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Wednesday, October 29, 2014


Liberty and Social Justice

Liberty and Social Justice

It's nearly impossible to watch or read the news without someone discussing, or indirectly referring to, social justice.  Because the phrase is difficult to define with much accuracy, people apply it to a variety problems that they think can be solved through a more socially just society (ie inequality, poverty, crime, etc.).  When discussing social justice, pundits usually do so in terms of equality.  It's not enough that the "rules of the game" are equal (or just) for all; promoters of social justice want equality in terms of material well-being.  To achieve their ends, promoters of social justice must use force.  This, inevitably, leads to the state enacting laws that allow it to forcibly seize and redistribute wealth.  This clearly goes against liberty in the most fundamental sense.  To demonstrate my point, I find it useful to look at taxes.  

Promoters of social justice generally support a progressive income tax.  Since the rich make more than enough, they should be forced to spare a little more for the needy.  Its almost as if they believe that the most well off members in a society have a moral responsibility to take care of the poor.  Whether one believes this is the case or not is irrelevant to my argument.  What is more important is how property rights are defined in this society.  If they are defined in terms of private ownership (in terms of liberty), then each person is entitled to do what they want with themselves and their property as long as it doesn't harm the person or property of another.  In this light, a tax on income (especially a progressive tax) can be viewed as going against liberty in three particular ways.  

First and foremost, it can be viewed as outright theft.  The state is stealing money from the rich to give to the poor.  Whats more, they are stealing more money from the rich than from every one else in society.  This type of banditry is akin to Robin Hood.  Clearly taking what is not yours (or theft) goes against liberty; I don't think any further explanation is required.  If one doesn't like viewing taxes as theft, then they must accept that maybe they didn't own that portion of their income to begin with.  Since we are still discussing property rights in terms of liberty, the portion of their income that the government takes as taxes clearly must not have been owned by the worker to begin with.  If it was, the government would have no right to take it, or it would have to be considered theft.  Again, this notion goes against liberty.  Finally, when looking at taxation and the redistribution of wealth from a non-aggression axiom, it is very easy to see how it violates liberty.  The non-aggression axiom simply means that it is always wrong to aggress (or harm) the person or property of another.  This brings us back to theft.  If the government is coercively taking what is not theirs, even if it is in the name of social justice, they are aggressing against the property of another.  The non-aggression axiom makes it clear that this type of action is always wrong.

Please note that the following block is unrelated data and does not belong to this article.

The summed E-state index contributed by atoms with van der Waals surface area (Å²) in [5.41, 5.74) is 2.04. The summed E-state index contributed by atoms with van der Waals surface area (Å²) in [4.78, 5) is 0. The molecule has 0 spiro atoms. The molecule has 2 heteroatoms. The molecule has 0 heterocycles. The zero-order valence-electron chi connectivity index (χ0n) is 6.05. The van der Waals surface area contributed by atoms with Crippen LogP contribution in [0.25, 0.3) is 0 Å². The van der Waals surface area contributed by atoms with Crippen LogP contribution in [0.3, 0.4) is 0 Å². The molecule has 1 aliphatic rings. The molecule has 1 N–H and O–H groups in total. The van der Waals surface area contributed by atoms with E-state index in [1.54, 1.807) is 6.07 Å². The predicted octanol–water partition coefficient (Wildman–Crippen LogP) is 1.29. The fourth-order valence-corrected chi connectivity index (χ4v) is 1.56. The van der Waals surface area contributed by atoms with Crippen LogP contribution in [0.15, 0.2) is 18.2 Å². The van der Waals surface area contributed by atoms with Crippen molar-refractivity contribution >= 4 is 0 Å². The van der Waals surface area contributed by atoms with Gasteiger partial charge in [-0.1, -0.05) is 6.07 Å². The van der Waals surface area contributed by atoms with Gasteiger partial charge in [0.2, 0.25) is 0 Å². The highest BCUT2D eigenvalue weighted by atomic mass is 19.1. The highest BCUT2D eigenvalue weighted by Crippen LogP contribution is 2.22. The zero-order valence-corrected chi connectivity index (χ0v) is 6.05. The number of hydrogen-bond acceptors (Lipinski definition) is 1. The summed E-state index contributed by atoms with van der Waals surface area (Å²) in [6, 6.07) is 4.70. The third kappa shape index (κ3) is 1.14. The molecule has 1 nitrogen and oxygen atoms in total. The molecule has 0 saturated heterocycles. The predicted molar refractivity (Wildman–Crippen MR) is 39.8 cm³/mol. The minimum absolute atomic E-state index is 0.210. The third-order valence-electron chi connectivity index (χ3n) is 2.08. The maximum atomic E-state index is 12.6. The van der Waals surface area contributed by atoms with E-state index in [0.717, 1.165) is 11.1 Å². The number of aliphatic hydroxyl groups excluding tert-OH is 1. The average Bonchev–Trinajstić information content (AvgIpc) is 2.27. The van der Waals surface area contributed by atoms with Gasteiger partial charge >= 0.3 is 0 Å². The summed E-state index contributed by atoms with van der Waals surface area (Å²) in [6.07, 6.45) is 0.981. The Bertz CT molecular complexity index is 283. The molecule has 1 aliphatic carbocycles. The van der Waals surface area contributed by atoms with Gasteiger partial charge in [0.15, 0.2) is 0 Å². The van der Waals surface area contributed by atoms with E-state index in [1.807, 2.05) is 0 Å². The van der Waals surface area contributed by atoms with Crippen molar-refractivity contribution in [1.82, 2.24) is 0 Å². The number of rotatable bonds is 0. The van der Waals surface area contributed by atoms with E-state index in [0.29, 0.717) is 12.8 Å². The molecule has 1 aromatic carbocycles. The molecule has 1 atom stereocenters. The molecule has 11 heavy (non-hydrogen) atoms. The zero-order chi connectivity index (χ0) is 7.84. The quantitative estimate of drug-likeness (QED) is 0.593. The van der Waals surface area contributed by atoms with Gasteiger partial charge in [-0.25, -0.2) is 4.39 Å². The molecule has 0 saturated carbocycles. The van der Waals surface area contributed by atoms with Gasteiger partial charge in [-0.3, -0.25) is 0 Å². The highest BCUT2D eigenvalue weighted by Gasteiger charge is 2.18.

It should be clear from the examples given above that attempts to make society more just through taxation clearly goes against liberty.  In fact, it may now seem that social justice is damn near the opposite of liberty.  It is important to keep in mind, however, that tax policy is just one of many failed government actions aimed at social justice (in particular equality).  Instead of trying to "fix" the "game" (or system), its time people acknowledge the fact that if the rules to the game are just, then the outcomes that they create must also be just.  If poverty and inequality are outcomes under a "justly" structured system, then we can't say that this outcome is unfair.  In conclusion, a more effective way to structure the welfare system would be to set it up similarly to insurance.  Because the future is unknown, paying into insurance for future security (especially in the case of decreased welfare) certainly seems more reasonable and just than the current system.  

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